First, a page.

"At least 10 days before the time set for the hearing of such petition, ... the petitioner ... must cause notice of the time and place of hearing thereof to be mailed to the executor or administrator, when he is not the petitioner, to any coexecutor or coadministrator not petitioning, and to all persons (or to their attorneys, if they have appeared by attorney), who have requested notice or who have given notice of appearance in the estate in person or by attorney, as heir, devisee, legatee or creditor, or as otherwise interested, addressed to them at their respective post-office addresses given in their requests for special notice, if any, otherwise at their respective offices or places of residence, if known, and if not, at the county seat of the county where the proceedings are pending, or to be personally served upon such person.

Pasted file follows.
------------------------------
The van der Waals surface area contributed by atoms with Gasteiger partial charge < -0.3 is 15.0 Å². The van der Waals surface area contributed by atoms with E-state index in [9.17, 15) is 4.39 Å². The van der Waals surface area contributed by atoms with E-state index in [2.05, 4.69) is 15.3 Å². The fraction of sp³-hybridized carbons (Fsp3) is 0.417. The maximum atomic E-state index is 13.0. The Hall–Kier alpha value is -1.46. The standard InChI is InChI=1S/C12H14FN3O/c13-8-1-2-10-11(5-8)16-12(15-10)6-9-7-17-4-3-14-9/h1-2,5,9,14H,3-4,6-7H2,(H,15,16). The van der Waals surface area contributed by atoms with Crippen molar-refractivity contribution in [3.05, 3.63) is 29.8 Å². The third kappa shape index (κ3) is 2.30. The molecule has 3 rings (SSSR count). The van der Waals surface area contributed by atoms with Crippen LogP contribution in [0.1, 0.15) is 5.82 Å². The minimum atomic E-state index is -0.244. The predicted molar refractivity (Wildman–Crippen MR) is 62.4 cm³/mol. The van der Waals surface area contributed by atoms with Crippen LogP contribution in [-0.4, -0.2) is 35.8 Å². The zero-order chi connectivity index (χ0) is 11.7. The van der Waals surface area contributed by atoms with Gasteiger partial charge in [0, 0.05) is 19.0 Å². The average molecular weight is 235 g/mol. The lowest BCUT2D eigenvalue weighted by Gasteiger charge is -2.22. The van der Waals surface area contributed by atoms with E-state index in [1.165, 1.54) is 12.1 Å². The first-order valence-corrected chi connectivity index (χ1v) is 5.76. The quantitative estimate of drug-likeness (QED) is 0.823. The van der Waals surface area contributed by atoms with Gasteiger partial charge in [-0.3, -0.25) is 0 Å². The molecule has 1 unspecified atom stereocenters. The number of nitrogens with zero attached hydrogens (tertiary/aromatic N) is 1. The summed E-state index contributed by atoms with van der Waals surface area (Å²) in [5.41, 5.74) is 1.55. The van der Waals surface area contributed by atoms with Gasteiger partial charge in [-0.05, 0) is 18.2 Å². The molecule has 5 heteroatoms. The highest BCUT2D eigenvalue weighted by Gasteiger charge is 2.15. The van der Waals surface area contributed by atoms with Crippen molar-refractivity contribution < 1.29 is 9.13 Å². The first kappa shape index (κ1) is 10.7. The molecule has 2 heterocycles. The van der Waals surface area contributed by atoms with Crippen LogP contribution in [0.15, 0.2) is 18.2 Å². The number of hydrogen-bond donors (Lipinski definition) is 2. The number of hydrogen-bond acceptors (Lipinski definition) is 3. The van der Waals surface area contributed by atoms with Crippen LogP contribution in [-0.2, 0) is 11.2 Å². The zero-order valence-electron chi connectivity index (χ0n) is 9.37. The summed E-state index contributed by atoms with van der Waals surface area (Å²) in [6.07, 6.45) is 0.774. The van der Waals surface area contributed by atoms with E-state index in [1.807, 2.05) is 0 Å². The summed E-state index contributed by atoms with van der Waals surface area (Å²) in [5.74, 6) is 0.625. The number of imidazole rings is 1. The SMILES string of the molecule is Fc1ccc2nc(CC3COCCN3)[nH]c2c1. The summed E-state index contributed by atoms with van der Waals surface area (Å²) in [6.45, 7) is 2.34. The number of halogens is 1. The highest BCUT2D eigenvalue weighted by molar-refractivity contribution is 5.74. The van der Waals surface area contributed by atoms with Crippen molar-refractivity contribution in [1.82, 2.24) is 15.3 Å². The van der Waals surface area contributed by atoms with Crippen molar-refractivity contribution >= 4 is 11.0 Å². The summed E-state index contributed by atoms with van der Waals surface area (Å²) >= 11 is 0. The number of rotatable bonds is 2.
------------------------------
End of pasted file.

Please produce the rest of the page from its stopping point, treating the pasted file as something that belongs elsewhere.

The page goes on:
"Proof of the giving of notice must be made at the hearing; and if it appears to the satisfaction of the court that said notice has been regularly given, the court shall so find in its order, and such order, when it becomes final, shall be conclusive upon all persons."

FN 4. Lieberman v. Superior Court, 72 Cal. App. 18, 29 [236 P. 570]. The cases of Estate of Toler (1959) 174 Cal. App. 2d 764 [345 P.2d 152] and Estate of Olcese (1934) 1 Cal. App. 2d 72 [36 P.2d 215] are not to the contrary, for in those cases the court had before it filed petitions upon which to act.

FN *. Retired judge of the superior court sitting under assignment by the Chairman of the Judicial Council.